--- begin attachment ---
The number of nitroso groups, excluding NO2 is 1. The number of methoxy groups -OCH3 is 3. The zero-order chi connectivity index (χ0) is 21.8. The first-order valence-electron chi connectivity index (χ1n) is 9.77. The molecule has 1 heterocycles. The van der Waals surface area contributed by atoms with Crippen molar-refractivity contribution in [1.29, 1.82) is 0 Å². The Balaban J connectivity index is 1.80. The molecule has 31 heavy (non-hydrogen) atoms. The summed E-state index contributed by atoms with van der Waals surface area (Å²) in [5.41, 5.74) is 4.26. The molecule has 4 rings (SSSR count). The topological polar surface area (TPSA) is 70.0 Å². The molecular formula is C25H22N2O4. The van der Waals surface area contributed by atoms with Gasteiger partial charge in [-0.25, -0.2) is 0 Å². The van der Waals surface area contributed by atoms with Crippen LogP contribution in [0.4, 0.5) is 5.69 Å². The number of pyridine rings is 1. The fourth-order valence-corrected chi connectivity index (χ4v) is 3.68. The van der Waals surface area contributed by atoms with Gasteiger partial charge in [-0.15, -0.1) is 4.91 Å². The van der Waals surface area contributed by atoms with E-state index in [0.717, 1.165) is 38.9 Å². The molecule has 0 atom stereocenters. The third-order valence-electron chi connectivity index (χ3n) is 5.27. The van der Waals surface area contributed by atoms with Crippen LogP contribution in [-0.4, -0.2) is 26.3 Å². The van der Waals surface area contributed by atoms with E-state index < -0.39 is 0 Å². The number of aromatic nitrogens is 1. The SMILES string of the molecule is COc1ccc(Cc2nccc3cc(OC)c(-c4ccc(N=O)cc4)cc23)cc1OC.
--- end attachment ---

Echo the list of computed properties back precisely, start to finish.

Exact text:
The number of nitroso groups, excluding NO2 is 1. The number of methoxy groups -OCH3 is 3. The zero-order chi connectivity index (χ0) is 21.8. The first-order valence-electron chi connectivity index (χ1n) is 9.77. The molecule has 1 heterocycles. The van der Waals surface area contributed by atoms with Crippen molar-refractivity contribution in [1.29, 1.82) is 0 Å². The Balaban J connectivity index is 1.80. The molecule has 31 heavy (non-hydrogen) atoms. The summed E-state index contributed by atoms with van der Waals surface area (Å²) in [5.41, 5.74) is 4.26. The molecule has 4 rings (SSSR count). The topological polar surface area (TPSA) is 70.0 Å². The molecular formula is C25H22N2O4. The van der Waals surface area contributed by atoms with Gasteiger partial charge in [-0.25, -0.2) is 0 Å². The van der Waals surface area contributed by atoms with Crippen LogP contribution in [0.4, 0.5) is 5.69 Å². The number of pyridine rings is 1. The fourth-order valence-corrected chi connectivity index (χ4v) is 3.68. The van der Waals surface area contributed by atoms with Gasteiger partial charge in [-0.15, -0.1) is 4.91 Å². The van der Waals surface area contributed by atoms with E-state index in [0.717, 1.165) is 38.9 Å². The molecule has 0 atom stereocenters. The third-order valence-electron chi connectivity index (χ3n) is 5.27. The van der Waals surface area contributed by atoms with Crippen LogP contribution in [-0.4, -0.2) is 26.3 Å². The van der Waals surface area contributed by atoms with E-state index < -0.39 is 0 Å². The number of aromatic nitrogens is 1. The SMILES string of the molecule is COc1ccc(Cc2nccc3cc(OC)c(-c4ccc(N=O)cc4)cc23)cc1OC.